El Salvador Driving Advice and Car Hire Info
The research for this website was carried out mainly in 2011 and 2012. Therefore there is a good chance that much of the information may now be out of date. This is particularly true of countries in the developing world, especially Asia, Africa and parts of South America where conditions can change often. Also, the political climate in many countries has changed a lot in recent years. Therefore the information on this website should be treated with caution. You should always check with your Government’s website or the UK Foreign office travel advice website before finalising plans to drive abroad.
Driving In El Salvador
You can use an EU Photo licence for up to 3 months, but it may be advisable to also take an International Driving Permit. Most of the main roads are generally in very good condition and are some of the best in Central America. Many are dual carriageway, but even smaller local roads are usually in reasonable condition with very few pot holes.
The Panamerican Road crosses El Salvador and connects Santa Ana, Santa Tecla, San Salvador, San Vicente, San Miguel, the Western border with Guatemala and the Eastern border with San Miguel. Driving in El Salvador is on the right the speed limit is 90 kmh on motorways and 40 kmh in cities, though there are very few speed limit signs. If in doubt, as a general rule of thumb, make sure you aren’t the fastest car on the road as the police tend to be inconsistent in their approach and may target you as a foreigner, though I was never stopped when driving in El Salvador.
Driving style is fairly laid back and non aggressive, though I noticed an increase in speed and urgency when approaching San Salvador at around 15 km from the Capital. I avoided driving in San Salvador centre as the traffic is generally horrific by day and its not really safe to drive at night unless you know where you’re going.
El Salvador international airport is a great location to pick up a rental car. Its well away from the centre and you drive out onto quite, orderly, roads that are in great condition. If you arrive at night though I’d maybe stay near the airport and pick the car up the next day -if you do this though, call the rental company from outside the arrivals terminal. If you try to walk back into arrivals as I did, you will incur the displeasure of the policeman guarding the doors.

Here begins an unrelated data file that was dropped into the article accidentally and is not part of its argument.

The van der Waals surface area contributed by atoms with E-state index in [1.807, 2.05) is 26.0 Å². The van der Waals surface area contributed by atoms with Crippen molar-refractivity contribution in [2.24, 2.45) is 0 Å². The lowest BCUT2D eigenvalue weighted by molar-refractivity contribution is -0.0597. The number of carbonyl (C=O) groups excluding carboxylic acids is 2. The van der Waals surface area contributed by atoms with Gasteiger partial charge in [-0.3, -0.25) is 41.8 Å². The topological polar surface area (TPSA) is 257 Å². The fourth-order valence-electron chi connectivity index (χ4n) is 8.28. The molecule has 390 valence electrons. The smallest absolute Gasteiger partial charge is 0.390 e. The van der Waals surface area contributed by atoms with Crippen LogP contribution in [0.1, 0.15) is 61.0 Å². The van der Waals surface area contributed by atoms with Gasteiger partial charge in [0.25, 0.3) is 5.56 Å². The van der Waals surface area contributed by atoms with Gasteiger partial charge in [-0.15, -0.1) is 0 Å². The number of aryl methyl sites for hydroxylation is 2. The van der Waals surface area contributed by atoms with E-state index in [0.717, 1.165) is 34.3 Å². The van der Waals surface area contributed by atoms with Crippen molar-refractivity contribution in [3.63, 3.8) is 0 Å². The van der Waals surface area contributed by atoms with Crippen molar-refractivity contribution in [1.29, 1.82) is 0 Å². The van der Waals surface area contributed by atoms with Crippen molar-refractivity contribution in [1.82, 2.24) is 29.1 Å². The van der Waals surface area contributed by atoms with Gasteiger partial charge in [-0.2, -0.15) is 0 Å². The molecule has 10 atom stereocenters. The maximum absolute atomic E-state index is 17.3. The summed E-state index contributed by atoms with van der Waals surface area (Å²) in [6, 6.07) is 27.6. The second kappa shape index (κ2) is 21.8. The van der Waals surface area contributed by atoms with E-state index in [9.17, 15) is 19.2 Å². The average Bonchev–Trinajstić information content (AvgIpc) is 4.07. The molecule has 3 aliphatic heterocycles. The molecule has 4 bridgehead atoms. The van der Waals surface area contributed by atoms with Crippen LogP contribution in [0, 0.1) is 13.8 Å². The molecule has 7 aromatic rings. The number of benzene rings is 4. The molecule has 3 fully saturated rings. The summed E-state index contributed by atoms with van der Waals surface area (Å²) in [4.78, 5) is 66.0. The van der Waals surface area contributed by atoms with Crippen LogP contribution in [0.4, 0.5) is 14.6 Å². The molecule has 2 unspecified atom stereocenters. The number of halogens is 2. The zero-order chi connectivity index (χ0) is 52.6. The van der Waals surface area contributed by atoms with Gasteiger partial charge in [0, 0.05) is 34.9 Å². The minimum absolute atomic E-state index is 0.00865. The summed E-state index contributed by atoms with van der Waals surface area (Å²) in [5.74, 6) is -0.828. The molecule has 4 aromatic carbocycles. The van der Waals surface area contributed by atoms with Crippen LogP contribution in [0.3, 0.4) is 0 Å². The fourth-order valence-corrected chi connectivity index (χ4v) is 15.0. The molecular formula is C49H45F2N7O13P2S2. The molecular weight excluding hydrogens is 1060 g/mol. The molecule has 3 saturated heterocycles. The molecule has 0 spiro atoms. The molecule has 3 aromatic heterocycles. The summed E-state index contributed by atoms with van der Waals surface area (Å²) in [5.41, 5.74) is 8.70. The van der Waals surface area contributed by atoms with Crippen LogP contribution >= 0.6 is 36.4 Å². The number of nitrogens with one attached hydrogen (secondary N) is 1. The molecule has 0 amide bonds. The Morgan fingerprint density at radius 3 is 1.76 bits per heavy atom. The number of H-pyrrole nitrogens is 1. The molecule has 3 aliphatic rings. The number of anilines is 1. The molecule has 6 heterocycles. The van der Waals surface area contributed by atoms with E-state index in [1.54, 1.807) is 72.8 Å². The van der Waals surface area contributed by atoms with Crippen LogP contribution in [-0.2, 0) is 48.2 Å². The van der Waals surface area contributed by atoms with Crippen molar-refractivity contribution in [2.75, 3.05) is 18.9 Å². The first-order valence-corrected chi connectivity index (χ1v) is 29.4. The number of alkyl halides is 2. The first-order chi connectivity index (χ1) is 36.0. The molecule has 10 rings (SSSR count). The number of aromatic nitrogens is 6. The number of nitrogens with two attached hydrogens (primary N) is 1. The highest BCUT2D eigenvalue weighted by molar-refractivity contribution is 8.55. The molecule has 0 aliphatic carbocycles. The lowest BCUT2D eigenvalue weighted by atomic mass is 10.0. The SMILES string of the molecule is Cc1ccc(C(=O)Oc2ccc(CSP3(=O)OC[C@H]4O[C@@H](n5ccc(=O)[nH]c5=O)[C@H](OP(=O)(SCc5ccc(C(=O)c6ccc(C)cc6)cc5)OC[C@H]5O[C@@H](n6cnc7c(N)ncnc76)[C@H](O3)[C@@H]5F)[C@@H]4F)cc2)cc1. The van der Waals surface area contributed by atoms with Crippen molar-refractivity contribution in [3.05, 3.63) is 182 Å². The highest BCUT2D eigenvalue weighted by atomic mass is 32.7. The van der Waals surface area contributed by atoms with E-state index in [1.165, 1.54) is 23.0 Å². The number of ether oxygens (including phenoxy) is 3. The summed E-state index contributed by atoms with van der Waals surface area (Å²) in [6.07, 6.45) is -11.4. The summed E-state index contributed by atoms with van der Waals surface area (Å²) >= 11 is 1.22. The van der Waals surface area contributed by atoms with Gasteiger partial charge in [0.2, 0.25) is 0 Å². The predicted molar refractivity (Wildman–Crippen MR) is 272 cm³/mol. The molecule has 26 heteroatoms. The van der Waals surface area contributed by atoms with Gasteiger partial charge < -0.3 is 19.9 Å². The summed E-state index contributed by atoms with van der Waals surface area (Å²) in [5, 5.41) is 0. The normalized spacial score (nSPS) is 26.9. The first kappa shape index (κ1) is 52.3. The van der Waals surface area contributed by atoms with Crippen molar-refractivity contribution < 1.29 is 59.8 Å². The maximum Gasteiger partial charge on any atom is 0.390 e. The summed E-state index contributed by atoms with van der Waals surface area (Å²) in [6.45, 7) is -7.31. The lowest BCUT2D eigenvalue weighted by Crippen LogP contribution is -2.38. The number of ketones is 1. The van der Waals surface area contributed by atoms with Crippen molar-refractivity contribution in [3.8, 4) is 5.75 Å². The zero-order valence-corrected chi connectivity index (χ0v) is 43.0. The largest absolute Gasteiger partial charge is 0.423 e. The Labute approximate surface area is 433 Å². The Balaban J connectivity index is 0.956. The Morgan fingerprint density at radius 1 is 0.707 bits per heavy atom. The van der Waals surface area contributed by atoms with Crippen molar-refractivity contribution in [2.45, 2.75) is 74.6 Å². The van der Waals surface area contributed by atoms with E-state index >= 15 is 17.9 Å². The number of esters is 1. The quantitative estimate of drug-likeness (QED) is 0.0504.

The main hazard on roads in El Salvador is poorly marked speed bumps. You could severely damage your car if you hit one at speed and another hazard is other drivers braking unexpectedly as they spot a speed bump at the last minute. Most towns in El Salvador are set out in a grid system so its generally quite easy to find your way around, though many side roads don’t have street signs.
El Salvador is a small country and driving times and distances are surprisingly low. Its possible to drive between the countries farthest points in around 4 hours. For tourists, expect to be able to travel from the airport along CA-2 to the Sonsonate turn off in around 45 minutes. From there its around another 1 hr 15 minutes to the car park at Cerro Verde National Park, for Volcans Santa Ana and Izalco. (The actual location isn’t marked on many maps but is a left turn along CA-8 just after El Sunza, heading East towards the CA-1). From Lago Coatapeque it takes about 45 minutes to reach the Coast road at La Libertad.
Driving at night can be dangerous outside the capital as there are few road lights and many vehicles lack adequate lighting. Salvadoran law requires that the driver of a vehicle that injures or kills another person must be arrested and detained until a judge can determine responsibility for the accident, so drive defensively and carefully at all times.
El Salvador Car Rental –
Hertz, Alamo, National,Avis, Budget,Thrifty, have branches here. Also usually features on Car rental broker sites such as Argus Car Hire and Web discount sites such as LastMinute.com. The international company Economy Rent a car also operate in El Salvador.
Below are some local companies though unfortunately none seem to have a working English language website. Try emailing them in English and Spanish (using www.Freetranslation.com or similar) and see if you can find someone who speaks English that can help advise you.
El Salvador Self Driving Rules –
Most of the big companies allow cars to be taken to Guatemala, Honduras, and Nicaragua but will probably charge for this and will require you to advise that this is your intention when you make the reservation. (Hertz charge 50 dollars).